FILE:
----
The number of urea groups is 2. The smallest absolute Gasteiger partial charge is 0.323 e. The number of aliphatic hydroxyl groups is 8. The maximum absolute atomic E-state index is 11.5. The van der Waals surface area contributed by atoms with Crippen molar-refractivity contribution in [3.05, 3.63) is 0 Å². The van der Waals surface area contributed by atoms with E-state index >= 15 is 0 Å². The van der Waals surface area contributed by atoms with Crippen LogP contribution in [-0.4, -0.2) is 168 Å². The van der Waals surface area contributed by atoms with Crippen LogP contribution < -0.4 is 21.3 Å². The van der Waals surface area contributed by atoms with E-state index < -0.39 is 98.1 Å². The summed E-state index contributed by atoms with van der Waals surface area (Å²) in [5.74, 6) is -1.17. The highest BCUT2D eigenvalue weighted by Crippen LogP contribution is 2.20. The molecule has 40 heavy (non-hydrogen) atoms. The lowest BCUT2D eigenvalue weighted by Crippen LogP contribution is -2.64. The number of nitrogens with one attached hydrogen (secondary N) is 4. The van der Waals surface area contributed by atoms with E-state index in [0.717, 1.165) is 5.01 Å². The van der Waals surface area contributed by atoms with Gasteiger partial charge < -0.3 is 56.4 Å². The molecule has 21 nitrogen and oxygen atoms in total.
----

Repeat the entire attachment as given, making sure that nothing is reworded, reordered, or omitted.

The number of urea groups is 2. The smallest absolute Gasteiger partial charge is 0.323 e. The number of aliphatic hydroxyl groups is 8. The maximum absolute atomic E-state index is 11.5. The van der Waals surface area contributed by atoms with Crippen molar-refractivity contribution in [3.05, 3.63) is 0 Å². The van der Waals surface area contributed by atoms with E-state index >= 15 is 0 Å². The van der Waals surface area contributed by atoms with Crippen LogP contribution in [-0.4, -0.2) is 168 Å². The van der Waals surface area contributed by atoms with Crippen LogP contribution < -0.4 is 21.3 Å². The van der Waals surface area contributed by atoms with E-state index < -0.39 is 98.1 Å². The summed E-state index contributed by atoms with van der Waals surface area (Å²) in [5.74, 6) is -1.17. The highest BCUT2D eigenvalue weighted by Crippen LogP contribution is 2.20. The molecule has 40 heavy (non-hydrogen) atoms. The lowest BCUT2D eigenvalue weighted by Crippen LogP contribution is -2.64. The number of nitrogens with one attached hydrogen (secondary N) is 4. The van der Waals surface area contributed by atoms with E-state index in [0.717, 1.165) is 5.01 Å². The van der Waals surface area contributed by atoms with Gasteiger partial charge < -0.3 is 56.4 Å². The molecule has 21 nitrogen and oxygen atoms in total.